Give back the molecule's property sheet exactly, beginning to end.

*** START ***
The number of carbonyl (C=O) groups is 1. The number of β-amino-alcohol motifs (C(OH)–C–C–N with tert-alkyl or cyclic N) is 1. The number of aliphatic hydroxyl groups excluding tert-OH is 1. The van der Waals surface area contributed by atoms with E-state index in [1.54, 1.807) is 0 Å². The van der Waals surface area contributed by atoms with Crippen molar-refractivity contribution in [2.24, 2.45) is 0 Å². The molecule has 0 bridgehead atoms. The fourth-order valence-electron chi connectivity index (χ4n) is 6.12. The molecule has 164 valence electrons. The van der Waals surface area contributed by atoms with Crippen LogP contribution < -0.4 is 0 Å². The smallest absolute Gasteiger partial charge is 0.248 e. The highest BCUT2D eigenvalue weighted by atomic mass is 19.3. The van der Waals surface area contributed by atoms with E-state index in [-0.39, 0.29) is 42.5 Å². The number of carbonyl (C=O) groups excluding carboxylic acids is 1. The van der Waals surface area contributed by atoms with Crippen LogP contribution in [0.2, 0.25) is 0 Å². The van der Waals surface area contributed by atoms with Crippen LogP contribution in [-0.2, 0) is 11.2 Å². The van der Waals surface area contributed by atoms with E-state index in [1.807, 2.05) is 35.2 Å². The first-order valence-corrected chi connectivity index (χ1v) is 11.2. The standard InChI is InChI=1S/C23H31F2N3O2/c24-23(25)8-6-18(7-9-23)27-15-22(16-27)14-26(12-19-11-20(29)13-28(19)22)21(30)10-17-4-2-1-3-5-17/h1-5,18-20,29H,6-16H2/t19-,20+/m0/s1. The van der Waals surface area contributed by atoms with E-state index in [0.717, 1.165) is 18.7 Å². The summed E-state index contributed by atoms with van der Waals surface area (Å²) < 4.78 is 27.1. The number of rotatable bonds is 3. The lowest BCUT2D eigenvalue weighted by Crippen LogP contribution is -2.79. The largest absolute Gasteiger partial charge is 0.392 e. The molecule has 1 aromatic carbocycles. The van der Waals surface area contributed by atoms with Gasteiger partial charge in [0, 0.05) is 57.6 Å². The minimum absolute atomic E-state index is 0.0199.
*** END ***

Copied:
The number of carbonyl (C=O) groups is 1. The number of β-amino-alcohol motifs (C(OH)–C–C–N with tert-alkyl or cyclic N) is 1. The number of aliphatic hydroxyl groups excluding tert-OH is 1. The van der Waals surface area contributed by atoms with E-state index in [1.54, 1.807) is 0 Å². The van der Waals surface area contributed by atoms with Crippen molar-refractivity contribution in [2.24, 2.45) is 0 Å². The molecule has 0 bridgehead atoms. The fourth-order valence-electron chi connectivity index (χ4n) is 6.12. The molecule has 164 valence electrons. The van der Waals surface area contributed by atoms with Crippen LogP contribution < -0.4 is 0 Å². The smallest absolute Gasteiger partial charge is 0.248 e. The highest BCUT2D eigenvalue weighted by atomic mass is 19.3. The van der Waals surface area contributed by atoms with E-state index in [-0.39, 0.29) is 42.5 Å². The number of carbonyl (C=O) groups excluding carboxylic acids is 1. The van der Waals surface area contributed by atoms with Crippen LogP contribution in [0.2, 0.25) is 0 Å². The van der Waals surface area contributed by atoms with Crippen LogP contribution in [-0.2, 0) is 11.2 Å². The van der Waals surface area contributed by atoms with E-state index in [1.807, 2.05) is 35.2 Å². The first-order valence-corrected chi connectivity index (χ1v) is 11.2. The standard InChI is InChI=1S/C23H31F2N3O2/c24-23(25)8-6-18(7-9-23)27-15-22(16-27)14-26(12-19-11-20(29)13-28(19)22)21(30)10-17-4-2-1-3-5-17/h1-5,18-20,29H,6-16H2/t19-,20+/m0/s1. The van der Waals surface area contributed by atoms with E-state index in [0.717, 1.165) is 18.7 Å². The summed E-state index contributed by atoms with van der Waals surface area (Å²) < 4.78 is 27.1. The number of rotatable bonds is 3. The lowest BCUT2D eigenvalue weighted by Crippen LogP contribution is -2.79. The largest absolute Gasteiger partial charge is 0.392 e. The molecule has 1 aromatic carbocycles. The van der Waals surface area contributed by atoms with Gasteiger partial charge in [0, 0.05) is 57.6 Å². The minimum absolute atomic E-state index is 0.0199.